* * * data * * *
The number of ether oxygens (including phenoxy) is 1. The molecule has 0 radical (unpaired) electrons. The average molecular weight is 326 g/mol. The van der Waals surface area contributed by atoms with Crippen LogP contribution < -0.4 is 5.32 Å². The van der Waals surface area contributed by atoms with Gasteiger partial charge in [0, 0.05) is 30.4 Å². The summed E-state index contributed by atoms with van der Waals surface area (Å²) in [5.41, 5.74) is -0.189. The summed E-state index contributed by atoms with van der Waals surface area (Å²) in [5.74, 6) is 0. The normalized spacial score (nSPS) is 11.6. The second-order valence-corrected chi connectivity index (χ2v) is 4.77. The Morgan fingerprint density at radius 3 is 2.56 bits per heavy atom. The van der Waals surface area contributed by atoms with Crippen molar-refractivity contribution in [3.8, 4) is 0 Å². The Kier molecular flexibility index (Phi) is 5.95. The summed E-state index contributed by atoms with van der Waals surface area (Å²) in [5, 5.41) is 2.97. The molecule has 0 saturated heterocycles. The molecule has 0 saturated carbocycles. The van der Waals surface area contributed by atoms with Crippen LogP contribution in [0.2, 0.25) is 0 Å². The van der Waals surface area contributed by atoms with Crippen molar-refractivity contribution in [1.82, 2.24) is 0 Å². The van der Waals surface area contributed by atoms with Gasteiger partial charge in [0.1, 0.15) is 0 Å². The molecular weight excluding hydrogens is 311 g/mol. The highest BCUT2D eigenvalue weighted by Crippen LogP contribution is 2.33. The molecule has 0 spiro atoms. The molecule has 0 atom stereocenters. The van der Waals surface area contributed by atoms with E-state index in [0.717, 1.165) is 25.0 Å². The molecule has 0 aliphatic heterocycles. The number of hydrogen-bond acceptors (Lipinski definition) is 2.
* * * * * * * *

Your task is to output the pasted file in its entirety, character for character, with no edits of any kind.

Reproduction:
The number of ether oxygens (including phenoxy) is 1. The molecule has 0 radical (unpaired) electrons. The average molecular weight is 326 g/mol. The van der Waals surface area contributed by atoms with Crippen LogP contribution < -0.4 is 5.32 Å². The van der Waals surface area contributed by atoms with Gasteiger partial charge in [0, 0.05) is 30.4 Å². The summed E-state index contributed by atoms with van der Waals surface area (Å²) in [5.41, 5.74) is -0.189. The summed E-state index contributed by atoms with van der Waals surface area (Å²) in [5.74, 6) is 0. The normalized spacial score (nSPS) is 11.6. The second-order valence-corrected chi connectivity index (χ2v) is 4.77. The Morgan fingerprint density at radius 3 is 2.56 bits per heavy atom. The van der Waals surface area contributed by atoms with Crippen molar-refractivity contribution in [3.8, 4) is 0 Å². The Kier molecular flexibility index (Phi) is 5.95. The summed E-state index contributed by atoms with van der Waals surface area (Å²) in [5, 5.41) is 2.97. The molecule has 0 saturated heterocycles. The molecule has 0 saturated carbocycles. The van der Waals surface area contributed by atoms with Crippen LogP contribution in [0.2, 0.25) is 0 Å². The van der Waals surface area contributed by atoms with Crippen molar-refractivity contribution in [1.82, 2.24) is 0 Å². The van der Waals surface area contributed by atoms with Gasteiger partial charge in [0.1, 0.15) is 0 Å². The molecular weight excluding hydrogens is 311 g/mol. The highest BCUT2D eigenvalue weighted by Crippen LogP contribution is 2.33. The molecule has 0 spiro atoms. The molecule has 0 atom stereocenters. The van der Waals surface area contributed by atoms with E-state index in [0.717, 1.165) is 25.0 Å². The molecule has 0 aliphatic heterocycles. The number of hydrogen-bond acceptors (Lipinski definition) is 2.